Donders Institute for Brain, Cognition and Behaviour
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Loran Knol

Date of news: 18 November 2022

Profielfoto2What's your name, nationality, current function, and department?
Hi all! I am Loran Knol, a first-year PhD candidate hailing from the province of Groningen, in the north of the Netherlands. I am affiliated with both the DCCN and DCMN (I think, at least; nobody seems to know for sure) and work in the Predictive Clinical Neuroscience group of Andre Marquand.

What is the topic of your PhD project and how does your work look like in practice?
If I had to be short, I’d say I work on digital phenotyping. In practice, this means that I analyse the data from an app designed by the University of Illinois at Chicago, called BiAffect. BiAffect replaces the standard iOS keyboard and passively collects keyboard metadata; think typing speed, number of pauses/autocorrects, but also accelerometer data. To my own amazement, these data were able to predict the mental state of the smartphone users, e.g. mood states in bipolar disorder. However, because everyone uses their phone differently, it can be quite challenging to analyse these data. That’s where I come in. I am currently investigating whether I can create time-dependent digital fingerprints from the data of BiAffect users, and relate changes in these fingerprints to changes in e.g. mood.

What did you want to be when you were younger?
I believe I wanted to be a jet fighter pilot at first, and then an astronomist. More likely than not firefighter was also in there, somewhere. And perhaps ‘inventor’, the primary school analogue to what society calls a scientist, was too.

What has your career path been so far and how did you come to your current position?
In high school, when I had to pick a study, I was interested in the exact sciences and programming, but did not want to commit to programming only. Then I stumbled upon the Artificial Intelligence program at the University of Groningen, which advertised itself as quite a diverse program. During this bachelor’s, I came into contact with brain research, which piqued my interest. This in turn led me to choose the master’s Computational Cognitive Science (also in Groningen), which involved quite a lot of research. I noticed I enjoyed it and could do it quite well, so I started looking for PhD vacancies as my master’s was nearing its end. That’s how I found my current position, and I’m very happy to be here!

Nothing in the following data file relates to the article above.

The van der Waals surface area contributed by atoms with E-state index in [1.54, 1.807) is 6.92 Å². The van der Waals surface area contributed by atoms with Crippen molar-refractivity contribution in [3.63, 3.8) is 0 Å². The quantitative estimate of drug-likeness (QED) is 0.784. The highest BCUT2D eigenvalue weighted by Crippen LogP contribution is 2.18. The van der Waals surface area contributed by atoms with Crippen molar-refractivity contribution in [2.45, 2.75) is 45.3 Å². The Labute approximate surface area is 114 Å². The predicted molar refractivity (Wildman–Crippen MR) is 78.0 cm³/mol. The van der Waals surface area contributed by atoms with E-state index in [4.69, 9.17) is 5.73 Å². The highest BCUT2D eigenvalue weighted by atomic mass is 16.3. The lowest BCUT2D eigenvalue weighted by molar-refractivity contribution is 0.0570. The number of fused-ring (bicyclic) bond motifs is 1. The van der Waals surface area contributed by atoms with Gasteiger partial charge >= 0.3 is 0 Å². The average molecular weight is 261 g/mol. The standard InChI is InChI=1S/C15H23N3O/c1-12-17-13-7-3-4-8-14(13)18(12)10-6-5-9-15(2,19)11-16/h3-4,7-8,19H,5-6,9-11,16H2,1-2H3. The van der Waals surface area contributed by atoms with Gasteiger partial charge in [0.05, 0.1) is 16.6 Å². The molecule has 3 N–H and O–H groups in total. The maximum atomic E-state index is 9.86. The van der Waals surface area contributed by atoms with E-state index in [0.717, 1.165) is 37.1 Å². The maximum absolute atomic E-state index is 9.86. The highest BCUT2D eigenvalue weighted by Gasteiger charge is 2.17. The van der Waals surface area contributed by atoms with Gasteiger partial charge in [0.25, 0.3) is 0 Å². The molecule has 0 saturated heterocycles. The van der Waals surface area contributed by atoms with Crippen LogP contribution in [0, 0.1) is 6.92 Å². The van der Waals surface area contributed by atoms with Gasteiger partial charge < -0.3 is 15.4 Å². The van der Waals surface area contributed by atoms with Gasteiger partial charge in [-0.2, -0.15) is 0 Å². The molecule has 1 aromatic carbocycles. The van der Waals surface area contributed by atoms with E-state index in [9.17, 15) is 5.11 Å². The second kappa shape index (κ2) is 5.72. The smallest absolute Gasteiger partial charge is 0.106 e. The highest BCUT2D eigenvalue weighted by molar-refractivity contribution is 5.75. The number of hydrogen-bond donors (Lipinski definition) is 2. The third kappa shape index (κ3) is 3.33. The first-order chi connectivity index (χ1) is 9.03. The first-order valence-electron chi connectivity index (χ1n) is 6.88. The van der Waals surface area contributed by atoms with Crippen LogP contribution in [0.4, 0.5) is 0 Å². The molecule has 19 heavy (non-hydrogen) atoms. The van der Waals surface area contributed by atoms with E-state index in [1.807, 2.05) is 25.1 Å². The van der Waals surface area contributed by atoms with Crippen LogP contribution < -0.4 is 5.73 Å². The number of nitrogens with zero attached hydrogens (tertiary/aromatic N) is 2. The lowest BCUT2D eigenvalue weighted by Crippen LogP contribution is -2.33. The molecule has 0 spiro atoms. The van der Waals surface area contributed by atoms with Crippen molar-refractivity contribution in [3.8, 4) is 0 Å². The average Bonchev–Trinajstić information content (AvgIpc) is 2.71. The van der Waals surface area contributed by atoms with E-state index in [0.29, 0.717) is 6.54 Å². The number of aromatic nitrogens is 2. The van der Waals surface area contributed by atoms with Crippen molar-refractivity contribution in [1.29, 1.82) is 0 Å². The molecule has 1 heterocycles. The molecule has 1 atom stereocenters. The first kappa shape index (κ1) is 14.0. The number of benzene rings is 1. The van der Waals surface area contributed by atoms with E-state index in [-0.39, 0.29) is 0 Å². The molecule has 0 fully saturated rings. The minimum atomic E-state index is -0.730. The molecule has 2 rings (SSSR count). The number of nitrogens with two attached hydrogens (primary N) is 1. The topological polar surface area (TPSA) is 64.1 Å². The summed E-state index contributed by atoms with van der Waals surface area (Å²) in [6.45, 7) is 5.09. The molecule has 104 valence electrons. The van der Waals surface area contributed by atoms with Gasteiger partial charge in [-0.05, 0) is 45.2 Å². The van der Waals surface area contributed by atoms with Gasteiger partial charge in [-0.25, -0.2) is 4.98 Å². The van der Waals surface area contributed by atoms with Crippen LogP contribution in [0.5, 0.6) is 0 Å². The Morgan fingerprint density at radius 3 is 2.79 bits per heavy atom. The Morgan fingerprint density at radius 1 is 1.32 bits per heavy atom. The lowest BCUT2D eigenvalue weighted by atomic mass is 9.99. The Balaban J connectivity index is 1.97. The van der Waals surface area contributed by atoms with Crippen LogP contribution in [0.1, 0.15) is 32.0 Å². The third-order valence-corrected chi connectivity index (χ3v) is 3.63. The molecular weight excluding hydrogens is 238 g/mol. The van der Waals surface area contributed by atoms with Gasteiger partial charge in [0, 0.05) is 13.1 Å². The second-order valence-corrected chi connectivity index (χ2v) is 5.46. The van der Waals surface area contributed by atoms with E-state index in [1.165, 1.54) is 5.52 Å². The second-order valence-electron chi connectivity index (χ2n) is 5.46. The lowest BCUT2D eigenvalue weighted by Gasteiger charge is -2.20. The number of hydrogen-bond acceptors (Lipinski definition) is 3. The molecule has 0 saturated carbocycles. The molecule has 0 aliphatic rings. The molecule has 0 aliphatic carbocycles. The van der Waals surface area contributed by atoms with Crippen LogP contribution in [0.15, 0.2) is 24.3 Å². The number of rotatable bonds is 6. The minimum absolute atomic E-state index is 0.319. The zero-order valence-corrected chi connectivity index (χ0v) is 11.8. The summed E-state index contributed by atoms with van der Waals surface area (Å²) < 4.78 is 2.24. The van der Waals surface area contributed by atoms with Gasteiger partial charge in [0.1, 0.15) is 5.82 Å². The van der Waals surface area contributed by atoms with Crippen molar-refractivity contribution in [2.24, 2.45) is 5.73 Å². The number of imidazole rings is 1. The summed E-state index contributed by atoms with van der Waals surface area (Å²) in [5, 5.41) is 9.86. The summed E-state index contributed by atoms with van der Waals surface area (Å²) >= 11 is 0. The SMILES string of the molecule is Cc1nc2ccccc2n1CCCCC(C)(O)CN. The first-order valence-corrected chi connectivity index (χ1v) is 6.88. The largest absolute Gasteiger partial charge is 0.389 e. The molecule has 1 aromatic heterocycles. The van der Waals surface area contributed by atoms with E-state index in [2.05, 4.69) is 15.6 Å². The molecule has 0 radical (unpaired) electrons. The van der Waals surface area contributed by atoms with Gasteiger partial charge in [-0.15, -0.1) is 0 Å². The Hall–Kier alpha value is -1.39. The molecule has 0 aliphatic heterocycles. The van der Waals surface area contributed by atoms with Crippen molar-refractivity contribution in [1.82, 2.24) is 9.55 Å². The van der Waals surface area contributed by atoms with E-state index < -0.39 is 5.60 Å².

What is your favorite book and why?
I am not too sure what my favourite book would be, but if I were to give a recommendation it would definitely have to be Gödel, Escher, Bach by Douglas Hofstadter. Some of you might already know it: That book is an absolute masterpiece, combining mathematics, music, and art into a comprehensive theory on (artificial) intelligence. Although Hofstadter has written it in a very accessible way (you don’t need to have degrees in Artificial Intelligence or Computer Science to be able to understand it), it integrates so many topics that it can be quite tough to finish. The sheer amount of intellectual enrichment, however, is totally worth it. A must-read for everyone investigating the brain.

What does your perfect weekend look like?
Good question! Revisiting Groningen and meeting my friends there always tends to lift my spirits. Having a drink in one of the many bars or taking a walk through or outside the city makes me feel right at home. :)